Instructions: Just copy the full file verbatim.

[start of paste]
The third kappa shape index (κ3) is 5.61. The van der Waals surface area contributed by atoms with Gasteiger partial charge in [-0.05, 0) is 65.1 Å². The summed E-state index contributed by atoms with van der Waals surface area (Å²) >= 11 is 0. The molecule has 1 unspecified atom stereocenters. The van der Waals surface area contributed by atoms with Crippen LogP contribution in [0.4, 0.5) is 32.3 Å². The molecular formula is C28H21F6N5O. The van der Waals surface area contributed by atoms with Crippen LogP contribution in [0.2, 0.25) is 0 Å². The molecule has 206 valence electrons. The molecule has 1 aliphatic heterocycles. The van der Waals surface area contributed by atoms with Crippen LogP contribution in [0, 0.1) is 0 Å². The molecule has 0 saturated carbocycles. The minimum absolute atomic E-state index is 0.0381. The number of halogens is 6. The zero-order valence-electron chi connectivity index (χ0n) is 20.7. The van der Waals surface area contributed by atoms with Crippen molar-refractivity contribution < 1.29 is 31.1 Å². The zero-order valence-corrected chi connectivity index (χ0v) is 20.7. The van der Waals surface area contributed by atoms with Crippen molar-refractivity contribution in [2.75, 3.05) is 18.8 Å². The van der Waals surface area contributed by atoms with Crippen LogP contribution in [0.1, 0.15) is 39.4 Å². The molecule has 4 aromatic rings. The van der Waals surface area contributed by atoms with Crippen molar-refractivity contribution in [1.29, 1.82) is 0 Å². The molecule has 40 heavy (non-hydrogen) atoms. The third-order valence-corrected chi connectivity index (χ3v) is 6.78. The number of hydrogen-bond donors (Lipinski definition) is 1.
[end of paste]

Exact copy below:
The third kappa shape index (κ3) is 5.61. The van der Waals surface area contributed by atoms with Gasteiger partial charge in [-0.05, 0) is 65.1 Å². The summed E-state index contributed by atoms with van der Waals surface area (Å²) >= 11 is 0. The molecule has 1 unspecified atom stereocenters. The van der Waals surface area contributed by atoms with Crippen LogP contribution in [0.4, 0.5) is 32.3 Å². The molecular formula is C28H21F6N5O. The van der Waals surface area contributed by atoms with Crippen LogP contribution in [0.2, 0.25) is 0 Å². The molecule has 206 valence electrons. The molecule has 1 aliphatic heterocycles. The van der Waals surface area contributed by atoms with Crippen LogP contribution in [0, 0.1) is 0 Å². The molecule has 0 saturated carbocycles. The minimum absolute atomic E-state index is 0.0381. The number of halogens is 6. The zero-order valence-electron chi connectivity index (χ0n) is 20.7. The van der Waals surface area contributed by atoms with Crippen molar-refractivity contribution < 1.29 is 31.1 Å². The zero-order valence-corrected chi connectivity index (χ0v) is 20.7. The van der Waals surface area contributed by atoms with Crippen molar-refractivity contribution in [2.75, 3.05) is 18.8 Å². The van der Waals surface area contributed by atoms with Crippen LogP contribution in [0.1, 0.15) is 39.4 Å². The molecule has 4 aromatic rings. The van der Waals surface area contributed by atoms with Crippen molar-refractivity contribution in [1.29, 1.82) is 0 Å². The molecule has 40 heavy (non-hydrogen) atoms. The third-order valence-corrected chi connectivity index (χ3v) is 6.78. The number of hydrogen-bond donors (Lipinski definition) is 1.